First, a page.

Richard Kempton's
Firework Photography Guide

The Basics

What You Need: Film or Digital

In some ways, there isn't really a choice to be made: you use whatever you have available. If you have a film camera, use that; if a digital, use that. If you have both, then its the classic "it depends".

Film and Digital are DIFFERENT

The debate between film and digital has been long, and in the last few years, people have voted with their wallets for digital. For most general photos, its purely a matter of preference, with both producing reasonable results from the same settings.

With fireworks, things are slightly different. I have tried to take fireworks on digital with settings that I know work 100% of the time on film - and the results were plain awful! The digital sensor is more sensitive to the bright light of fireworks, and has a tendency to overexpose the centre of each trail.

For example, a normal single chrysanthemum burst would expose well on 100ASA film at f/9.5. However, the same shell photographed on digital with the same settings overexposes. A good working exposure on the digital for the same shell may be f/16 or even f/19 - double the f number (1/4 of the exposure).

There are a couple of possible explanations; first, digital does not suffer from reciprocity failure unlike film. Reciprocity failure is the decrease in sensitivity to light experienced during long exposures on film. Usually the rule of thumb is that an extra 50% exposure is needed to counter reciprocity. However, firework exposures are rarely longer than 4-5 secs, and the object you are photographing is the bright firework. I think this is probably the least likely explanation.

The second, and although I have only heard it as a rumour, seems to tally well with my experience. Apparently, fireworks give off a reasonable amount of their light in the ultra-violet. Although our eyes, and camera film, are not sensitive to this, digital sensors are in both film and video cameras. Hence without filters to reduce the ultra-violet, a firework will overexpose with light that you would not see on film or with your eyes. This I feel has some mileage as an explanation, since whenever I see overexposed digitally-taken fireworks, there is a strong blue/white component to even red coloured fireworks.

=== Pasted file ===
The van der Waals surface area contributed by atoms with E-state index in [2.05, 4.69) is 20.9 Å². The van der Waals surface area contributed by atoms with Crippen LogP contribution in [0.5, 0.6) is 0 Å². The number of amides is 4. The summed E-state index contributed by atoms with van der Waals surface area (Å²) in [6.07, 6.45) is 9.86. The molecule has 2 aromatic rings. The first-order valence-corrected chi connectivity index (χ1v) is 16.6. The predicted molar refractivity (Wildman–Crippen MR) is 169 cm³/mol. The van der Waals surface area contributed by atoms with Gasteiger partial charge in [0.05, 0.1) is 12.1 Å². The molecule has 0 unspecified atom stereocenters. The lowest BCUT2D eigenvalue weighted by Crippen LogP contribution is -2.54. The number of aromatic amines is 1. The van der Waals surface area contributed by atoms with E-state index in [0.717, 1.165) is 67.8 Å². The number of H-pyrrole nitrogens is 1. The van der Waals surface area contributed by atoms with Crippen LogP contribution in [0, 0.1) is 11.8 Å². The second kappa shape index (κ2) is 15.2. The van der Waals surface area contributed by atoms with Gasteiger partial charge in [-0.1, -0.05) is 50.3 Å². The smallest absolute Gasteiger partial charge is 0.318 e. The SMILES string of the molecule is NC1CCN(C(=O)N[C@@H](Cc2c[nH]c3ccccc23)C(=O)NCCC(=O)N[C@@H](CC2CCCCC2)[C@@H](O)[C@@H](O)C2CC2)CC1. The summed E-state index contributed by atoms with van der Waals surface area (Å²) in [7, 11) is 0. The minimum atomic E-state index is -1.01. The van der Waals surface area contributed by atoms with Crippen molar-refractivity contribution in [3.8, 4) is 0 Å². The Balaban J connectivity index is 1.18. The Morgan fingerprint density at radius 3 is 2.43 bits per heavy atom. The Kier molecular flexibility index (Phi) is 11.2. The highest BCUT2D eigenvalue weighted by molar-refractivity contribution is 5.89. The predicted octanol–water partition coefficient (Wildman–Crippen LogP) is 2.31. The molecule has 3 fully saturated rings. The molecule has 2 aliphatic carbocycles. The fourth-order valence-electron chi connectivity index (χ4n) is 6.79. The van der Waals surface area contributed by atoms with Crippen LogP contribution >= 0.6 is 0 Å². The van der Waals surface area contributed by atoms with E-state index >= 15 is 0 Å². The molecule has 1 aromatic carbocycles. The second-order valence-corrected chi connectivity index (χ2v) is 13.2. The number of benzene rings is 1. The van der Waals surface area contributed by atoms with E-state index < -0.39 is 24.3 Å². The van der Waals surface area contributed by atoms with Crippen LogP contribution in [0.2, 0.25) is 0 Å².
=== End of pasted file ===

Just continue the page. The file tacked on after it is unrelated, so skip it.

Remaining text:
The solution to this problem is to use a smaller aperture (although there are some fireworks that will almost disappear if you don't correct back on-the-fly), and/or to use an ultra-violet filter. I personally adjust the aperture - partially because a UV filter for each of my lenses would be very costly.

[05-May-05] Latest idea is that the overexposure is an overloading of the sensor in the Infra-Red. Whichever it is, its a problem to be aware of.

Fundamentally the choice is up to you - you can get good results from both film and digital. As said before, I use both, and occasionally both during a single display.

Advantages and Disadvantages of Film


Film Types - Print or Slide


Advantages and Disadvantages of Digital